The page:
Given the limited time frame the district faces, the first priority is remodeling the building to get the classrooms ready for the start of the school year, Swenson said in an email.
“There are a few items that we are still working through, including exterior playground areas,” Swenson said. “We know that there will be a safe and appropriate outdoor activity area for our scholars, however, this may not include a standard big toy or full playground, like the ones being built at the new elementary schools.”
There are no Washington state laws or regulations (RCWs or WACs) that require exterior play facilities to be available to students, Swenson stated.
Federal Way Public Schools follows OSPI and the health department’s safety guidelines for new, permanent play facilities, such as those at the new Mirror Lake, Lake Grove and Wildwood elementary schools, she said.
As for transportation, all students at both Lake Grove Elementary and Wildwood Elementary will have the opportunity to ride the bus for the 2019-20 school year, according to the district. Three new bus stops will be added for each school, and parents also have the option of driving their students to the temporary location at DeVry.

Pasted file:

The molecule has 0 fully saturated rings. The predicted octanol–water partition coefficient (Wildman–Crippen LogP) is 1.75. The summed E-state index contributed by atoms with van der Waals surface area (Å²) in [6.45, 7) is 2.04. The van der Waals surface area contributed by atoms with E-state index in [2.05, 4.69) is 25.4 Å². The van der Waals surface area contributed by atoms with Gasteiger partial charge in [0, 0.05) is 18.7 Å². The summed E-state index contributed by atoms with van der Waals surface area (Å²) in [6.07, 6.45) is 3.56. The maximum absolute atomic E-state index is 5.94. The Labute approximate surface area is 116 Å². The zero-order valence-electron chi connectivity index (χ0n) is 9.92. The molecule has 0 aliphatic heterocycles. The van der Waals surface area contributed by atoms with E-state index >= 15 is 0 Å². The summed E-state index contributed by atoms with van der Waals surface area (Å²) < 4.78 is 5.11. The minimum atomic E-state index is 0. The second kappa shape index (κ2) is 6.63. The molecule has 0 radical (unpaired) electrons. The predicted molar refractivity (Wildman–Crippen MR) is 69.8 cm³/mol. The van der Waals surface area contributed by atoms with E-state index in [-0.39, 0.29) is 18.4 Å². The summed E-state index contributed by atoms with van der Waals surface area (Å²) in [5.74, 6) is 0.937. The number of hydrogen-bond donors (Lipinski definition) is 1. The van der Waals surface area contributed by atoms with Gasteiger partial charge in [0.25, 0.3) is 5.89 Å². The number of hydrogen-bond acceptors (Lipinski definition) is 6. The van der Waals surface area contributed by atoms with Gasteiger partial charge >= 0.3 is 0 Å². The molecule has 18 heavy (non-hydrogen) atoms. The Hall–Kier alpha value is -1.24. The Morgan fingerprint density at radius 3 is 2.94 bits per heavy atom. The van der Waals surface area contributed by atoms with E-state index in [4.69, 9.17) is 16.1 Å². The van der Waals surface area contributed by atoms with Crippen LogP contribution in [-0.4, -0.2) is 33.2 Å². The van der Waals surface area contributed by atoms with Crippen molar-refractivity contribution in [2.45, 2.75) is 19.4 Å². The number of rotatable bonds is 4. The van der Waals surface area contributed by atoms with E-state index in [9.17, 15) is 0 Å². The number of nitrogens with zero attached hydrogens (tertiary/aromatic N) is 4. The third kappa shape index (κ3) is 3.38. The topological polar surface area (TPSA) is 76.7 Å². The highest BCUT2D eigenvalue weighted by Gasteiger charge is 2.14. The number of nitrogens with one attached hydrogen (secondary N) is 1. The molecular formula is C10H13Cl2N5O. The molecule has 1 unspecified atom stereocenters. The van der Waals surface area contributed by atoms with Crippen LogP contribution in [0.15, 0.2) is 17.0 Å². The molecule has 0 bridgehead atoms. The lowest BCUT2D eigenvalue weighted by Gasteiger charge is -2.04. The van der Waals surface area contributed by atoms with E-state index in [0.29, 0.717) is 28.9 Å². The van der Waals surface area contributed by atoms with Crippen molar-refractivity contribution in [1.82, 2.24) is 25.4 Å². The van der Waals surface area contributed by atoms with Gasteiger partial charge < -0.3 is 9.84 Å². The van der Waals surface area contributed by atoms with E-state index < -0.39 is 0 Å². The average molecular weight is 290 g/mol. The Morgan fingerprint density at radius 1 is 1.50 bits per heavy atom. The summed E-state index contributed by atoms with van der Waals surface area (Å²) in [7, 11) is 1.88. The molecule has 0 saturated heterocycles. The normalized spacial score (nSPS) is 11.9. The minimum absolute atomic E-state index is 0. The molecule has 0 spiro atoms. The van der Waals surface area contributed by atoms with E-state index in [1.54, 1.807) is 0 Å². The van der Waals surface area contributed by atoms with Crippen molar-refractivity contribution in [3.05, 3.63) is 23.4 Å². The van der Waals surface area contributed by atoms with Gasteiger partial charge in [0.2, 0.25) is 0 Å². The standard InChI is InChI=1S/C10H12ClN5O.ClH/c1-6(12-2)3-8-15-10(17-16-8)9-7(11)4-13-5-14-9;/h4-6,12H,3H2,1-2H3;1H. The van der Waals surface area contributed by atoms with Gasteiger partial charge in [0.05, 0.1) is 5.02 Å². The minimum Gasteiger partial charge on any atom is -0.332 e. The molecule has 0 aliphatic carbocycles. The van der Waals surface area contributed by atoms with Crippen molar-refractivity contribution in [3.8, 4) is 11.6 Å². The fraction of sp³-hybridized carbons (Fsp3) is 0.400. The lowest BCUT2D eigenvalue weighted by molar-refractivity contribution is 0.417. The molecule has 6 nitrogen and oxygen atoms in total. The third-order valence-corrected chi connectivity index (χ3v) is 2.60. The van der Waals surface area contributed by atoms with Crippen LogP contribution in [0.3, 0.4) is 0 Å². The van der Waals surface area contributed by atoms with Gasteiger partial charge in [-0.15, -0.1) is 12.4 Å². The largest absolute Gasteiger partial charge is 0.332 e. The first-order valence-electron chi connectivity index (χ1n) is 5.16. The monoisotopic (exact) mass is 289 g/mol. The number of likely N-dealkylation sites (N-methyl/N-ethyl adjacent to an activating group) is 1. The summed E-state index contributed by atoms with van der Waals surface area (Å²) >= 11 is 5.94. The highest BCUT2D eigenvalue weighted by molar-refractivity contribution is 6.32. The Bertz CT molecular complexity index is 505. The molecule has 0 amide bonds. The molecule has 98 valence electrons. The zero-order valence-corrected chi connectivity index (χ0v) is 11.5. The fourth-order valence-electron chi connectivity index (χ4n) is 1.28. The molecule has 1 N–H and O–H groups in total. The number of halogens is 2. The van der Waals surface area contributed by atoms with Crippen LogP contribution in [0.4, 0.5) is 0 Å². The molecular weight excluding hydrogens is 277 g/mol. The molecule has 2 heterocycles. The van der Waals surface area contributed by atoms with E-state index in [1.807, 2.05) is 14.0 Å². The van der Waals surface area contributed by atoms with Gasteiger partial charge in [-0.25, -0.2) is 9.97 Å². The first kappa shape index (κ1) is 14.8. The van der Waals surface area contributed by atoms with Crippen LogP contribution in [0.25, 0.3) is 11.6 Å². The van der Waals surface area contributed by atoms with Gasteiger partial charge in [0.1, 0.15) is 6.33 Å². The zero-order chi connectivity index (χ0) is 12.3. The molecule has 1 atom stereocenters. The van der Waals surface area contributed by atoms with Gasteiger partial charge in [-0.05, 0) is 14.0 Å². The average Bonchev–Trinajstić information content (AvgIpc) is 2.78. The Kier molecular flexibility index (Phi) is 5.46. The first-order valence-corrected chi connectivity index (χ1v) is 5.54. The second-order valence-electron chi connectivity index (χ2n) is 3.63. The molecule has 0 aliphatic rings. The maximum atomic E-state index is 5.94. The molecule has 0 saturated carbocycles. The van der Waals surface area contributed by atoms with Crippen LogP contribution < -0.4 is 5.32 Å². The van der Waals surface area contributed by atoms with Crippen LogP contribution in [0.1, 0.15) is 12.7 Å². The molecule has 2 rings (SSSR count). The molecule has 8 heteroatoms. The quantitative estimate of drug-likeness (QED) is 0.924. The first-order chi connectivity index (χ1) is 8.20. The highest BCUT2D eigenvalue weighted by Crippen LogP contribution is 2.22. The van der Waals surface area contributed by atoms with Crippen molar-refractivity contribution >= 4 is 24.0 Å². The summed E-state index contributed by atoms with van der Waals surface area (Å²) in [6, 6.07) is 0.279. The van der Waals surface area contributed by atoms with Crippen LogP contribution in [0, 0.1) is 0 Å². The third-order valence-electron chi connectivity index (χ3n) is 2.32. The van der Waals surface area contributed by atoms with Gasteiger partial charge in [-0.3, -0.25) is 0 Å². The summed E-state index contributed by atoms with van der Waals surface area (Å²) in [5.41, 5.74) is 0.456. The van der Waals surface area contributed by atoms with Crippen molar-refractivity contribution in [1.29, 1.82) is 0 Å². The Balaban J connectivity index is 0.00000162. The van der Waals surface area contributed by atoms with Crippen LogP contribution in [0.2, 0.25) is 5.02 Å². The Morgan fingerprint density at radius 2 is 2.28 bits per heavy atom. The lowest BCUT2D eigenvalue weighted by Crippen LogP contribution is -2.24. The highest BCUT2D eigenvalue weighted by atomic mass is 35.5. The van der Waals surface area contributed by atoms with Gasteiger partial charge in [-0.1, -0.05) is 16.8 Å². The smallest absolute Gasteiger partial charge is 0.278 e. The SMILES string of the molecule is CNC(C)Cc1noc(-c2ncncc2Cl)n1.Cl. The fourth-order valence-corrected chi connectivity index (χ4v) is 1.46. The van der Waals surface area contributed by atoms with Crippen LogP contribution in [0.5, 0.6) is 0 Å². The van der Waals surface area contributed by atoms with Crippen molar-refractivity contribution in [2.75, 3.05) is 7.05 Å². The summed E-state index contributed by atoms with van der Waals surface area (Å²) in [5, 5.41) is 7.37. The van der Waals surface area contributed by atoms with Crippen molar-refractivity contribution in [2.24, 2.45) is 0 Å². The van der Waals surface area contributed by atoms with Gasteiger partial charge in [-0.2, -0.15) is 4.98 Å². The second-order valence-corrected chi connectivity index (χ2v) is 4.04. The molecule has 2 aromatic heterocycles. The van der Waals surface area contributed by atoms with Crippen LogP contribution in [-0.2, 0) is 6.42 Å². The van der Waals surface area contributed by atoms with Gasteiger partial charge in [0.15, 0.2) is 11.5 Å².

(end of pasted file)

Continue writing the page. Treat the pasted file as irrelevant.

“We know there are additional details to work out, including what the outdoor activity space will look like and specific bus routes, and we will continue to provide updates to families as details become available,” Swenson said.
While the district is factoring in timelines, budgets and overall well-being of each student, expectations must be realistic, Campbell said.
“Our goal isn’t to make it perfect like the schools they’re going back into … we have to lower our expectations to what’s reasonable and what’s cost effective,” she said. “We are taking this site and making the most out of it as efficiently as we can with the dollars that we have.”
Voter-approved bond funds were not used for the purchase or renovation of this building, the district reports. School Construction Assistance Program funding will be used to pay for the acquisition of the land and building. The $18 million cost of renovations is covered by a state grant to reduce K-3 class size.